Teach your students the right way to Google Kelly Maher November 24th, 2014 In the age of the split-second Google search, it’s more critical than ever to train students to distinguish between primary and secondary sources As in decades past, proper research methods are an essential skill for today’s students. At a time when most students (and adults, for that matter) are accustomed to heading straight to Google to answer all of their questions, being able to sagely sift through the good, the bad, and the ugly of search results is key to creating independent 21st century thinkers. However, even when used properly, Google is not always the right resource. On its website, the Kentucky Virtual Library provides a detailed, student-friendly interactive map of the research process, called “How To Do Research,” which spells out the steps for making the most of the research process, from planning to searching to taking notes and ultimately using gathered information effectively.
Library Games: Resources for FUNbrarians! » Games Library Buzz (Activity) One of the best ways to get kids excited about coming to your media center is to create a BUZZ. Much like adults around “the water cooler” you can generate “buzz” simply through conversation. This lesson gets kids talking about the library and having a good time doing so. Great lesson for the beginning of the year. Breaking down barriers to reading news: 7 good questions with Newsela’s Jennifer Coogan Published Updated 03/05/14 7:48 am Program Coordinator of the American Press Institute @kevinloker Newsela is a less-than-a-year-old educational technology startup that uses news articles to teach reading comprehension to youth. Digital Library of the Week Archive April 9, 2014: The W. R. Gray Studio photographic collection, hosted by Fort Hays State University, Kansas, features some 29,000 images from glass plate negatives that were produced by W.
40 maps that explain the internet The internet increasingly pervades our lives, delivering information to us no matter where we are. It takes a complex system of cables, servers, towers, and other infrastructure, developed over decades, to allow us to stay in touch with our friends and family so effortlessly. Here are 40 maps that will help you better understand the internet — where it came from, how it works, and how it's used by people around the world. How the internet was created Before the internet, there was the ARPANET Before the internet, there was the ARPANETARPANET, the precursor to the modern internet, was an academic research project funded by the Advanced Research Projects Agency, a branch of the military known for funding ambitious research projects without immediate commercial or military applications. Initially, the netowrk only connected the University of Utah with three research centers in California.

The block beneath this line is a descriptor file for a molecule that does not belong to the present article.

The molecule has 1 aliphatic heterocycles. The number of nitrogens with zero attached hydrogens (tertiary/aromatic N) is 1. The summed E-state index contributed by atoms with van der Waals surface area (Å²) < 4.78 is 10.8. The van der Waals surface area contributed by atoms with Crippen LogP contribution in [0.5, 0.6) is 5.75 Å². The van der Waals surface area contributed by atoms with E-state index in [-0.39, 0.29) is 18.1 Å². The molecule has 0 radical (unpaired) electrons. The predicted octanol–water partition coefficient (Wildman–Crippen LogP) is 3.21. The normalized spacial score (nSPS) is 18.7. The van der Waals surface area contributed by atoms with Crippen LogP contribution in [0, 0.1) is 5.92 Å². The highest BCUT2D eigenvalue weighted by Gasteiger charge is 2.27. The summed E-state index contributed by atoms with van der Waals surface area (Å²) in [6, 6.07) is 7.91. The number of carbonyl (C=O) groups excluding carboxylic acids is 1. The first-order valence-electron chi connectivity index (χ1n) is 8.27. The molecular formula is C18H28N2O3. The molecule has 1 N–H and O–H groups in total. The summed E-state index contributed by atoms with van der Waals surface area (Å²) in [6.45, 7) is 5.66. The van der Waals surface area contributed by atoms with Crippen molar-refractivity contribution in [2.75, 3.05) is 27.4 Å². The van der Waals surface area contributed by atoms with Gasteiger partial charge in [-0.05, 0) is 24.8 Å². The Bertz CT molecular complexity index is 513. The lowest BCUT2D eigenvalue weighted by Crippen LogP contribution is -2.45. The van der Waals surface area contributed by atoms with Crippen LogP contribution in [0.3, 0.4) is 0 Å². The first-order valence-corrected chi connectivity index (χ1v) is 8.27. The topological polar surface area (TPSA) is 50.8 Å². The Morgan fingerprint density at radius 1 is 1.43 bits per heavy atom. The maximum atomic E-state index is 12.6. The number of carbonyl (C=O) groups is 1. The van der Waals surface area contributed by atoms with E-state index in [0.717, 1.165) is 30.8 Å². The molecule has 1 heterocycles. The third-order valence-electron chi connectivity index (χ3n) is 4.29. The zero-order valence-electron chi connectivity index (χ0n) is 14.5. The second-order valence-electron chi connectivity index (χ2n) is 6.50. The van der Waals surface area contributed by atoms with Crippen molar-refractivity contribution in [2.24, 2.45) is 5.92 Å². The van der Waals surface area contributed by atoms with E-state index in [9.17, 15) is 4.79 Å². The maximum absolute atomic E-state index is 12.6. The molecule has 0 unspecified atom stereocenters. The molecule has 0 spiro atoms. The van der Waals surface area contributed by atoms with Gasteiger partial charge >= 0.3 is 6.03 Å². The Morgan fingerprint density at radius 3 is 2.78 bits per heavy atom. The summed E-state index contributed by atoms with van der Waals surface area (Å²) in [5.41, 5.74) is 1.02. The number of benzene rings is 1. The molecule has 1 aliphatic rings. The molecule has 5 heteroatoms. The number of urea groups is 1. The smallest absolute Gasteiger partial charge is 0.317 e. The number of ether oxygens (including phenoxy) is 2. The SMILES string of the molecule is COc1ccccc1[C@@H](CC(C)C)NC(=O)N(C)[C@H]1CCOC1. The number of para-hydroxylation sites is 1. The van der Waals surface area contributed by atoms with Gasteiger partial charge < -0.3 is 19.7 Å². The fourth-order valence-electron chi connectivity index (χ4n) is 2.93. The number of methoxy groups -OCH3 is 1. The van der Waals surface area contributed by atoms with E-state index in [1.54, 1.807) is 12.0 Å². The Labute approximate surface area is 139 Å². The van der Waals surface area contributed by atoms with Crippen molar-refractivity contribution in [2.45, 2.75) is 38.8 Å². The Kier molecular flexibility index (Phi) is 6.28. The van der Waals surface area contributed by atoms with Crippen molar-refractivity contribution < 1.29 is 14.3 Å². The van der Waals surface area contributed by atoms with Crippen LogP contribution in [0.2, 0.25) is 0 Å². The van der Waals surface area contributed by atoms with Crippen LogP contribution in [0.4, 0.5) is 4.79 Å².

Web Literacy: Where the Common Core Meets Common Sense Are you as worried as we are that the overall impact of technology on our children’s ability to solve complex research problems is negative? Have you heard a child near you say, “Just Google it,” when asked to describe the meaning of life? Research shows that students primarily use one search engine and then only look at the first page of results. They can quickly give up or settle for something “close enough” when they don’t find the information they’re looking for.
librarywork Library Games, Library Skills and activities picture made with www.wordle.net Authors - various lists of websites and birthdates Better Book jackets author webquest - Duffy LibaryMeet the Authors - video clips from Barnes& NobleVideo interviews - Reading RocketsPronouncing Dictionary of Authors' namesPronunciation Guide - TeachingBooks.Net- audio clips of authorsBarcodes in books -St. ?utm_content=bufferd691c&utm_medium=social&utm_source=twitter "We do not aggregate articles; we aggregate facts which we find in articles." By Sage Lazzaro 12/16 2:20pm Share this: It’s the newest news stand.
Beta Wayback Machine – Now with Site Search! For the last 15 years, users of the Wayback Machine have browsed past versions of websites by entering in URLs into the main search box and clicking on Browse History. With the generous support of The Laura and John Arnold Foundation, we’re adding an exciting new feature to this search box: keyword search! With this new beta search service, users will now be able to find the home pages of over 361 Million websites preserved in the Wayback Machine just by typing in keywords that describe these sites (e.g.
Free Stuff - Big6 Select any item in the list below. Click to follow link or download item. Handouts Examples of Technology Integration with Young Children Key Messages When used intentionally and appropriately, technology and interactive media are effective tools to support learning and development. Intentional use requires early childhood teachers and administrators to have information and resources regarding the nature of these tools and the implications of their use with children. Limitations on the use of technology and media are important. Styling Librarian: Book Talk #titletalk September « The Styling Librarian I love waking up to #titletalk when everyone else is in their Sunday evenings. Fortunately, this is a 4 day weekend, so I got up early instead of sleeping in and immersed myself in great ideas for book talking this time… Here are my big “take aways” for this #titletalk
Bob Simon: There are not always two sides to every story There are not always two sides to every story. For me, that is Bob Simon's legacy. I heard him say that for the first time only this morning, a soundbite from an old Emmy acceptance speech edited into his obituary -- one of many, I imagine, crafted quickly in newsrooms overnight. There were not two sides in Sarajevo, he said. There were not two sides in Rwanda.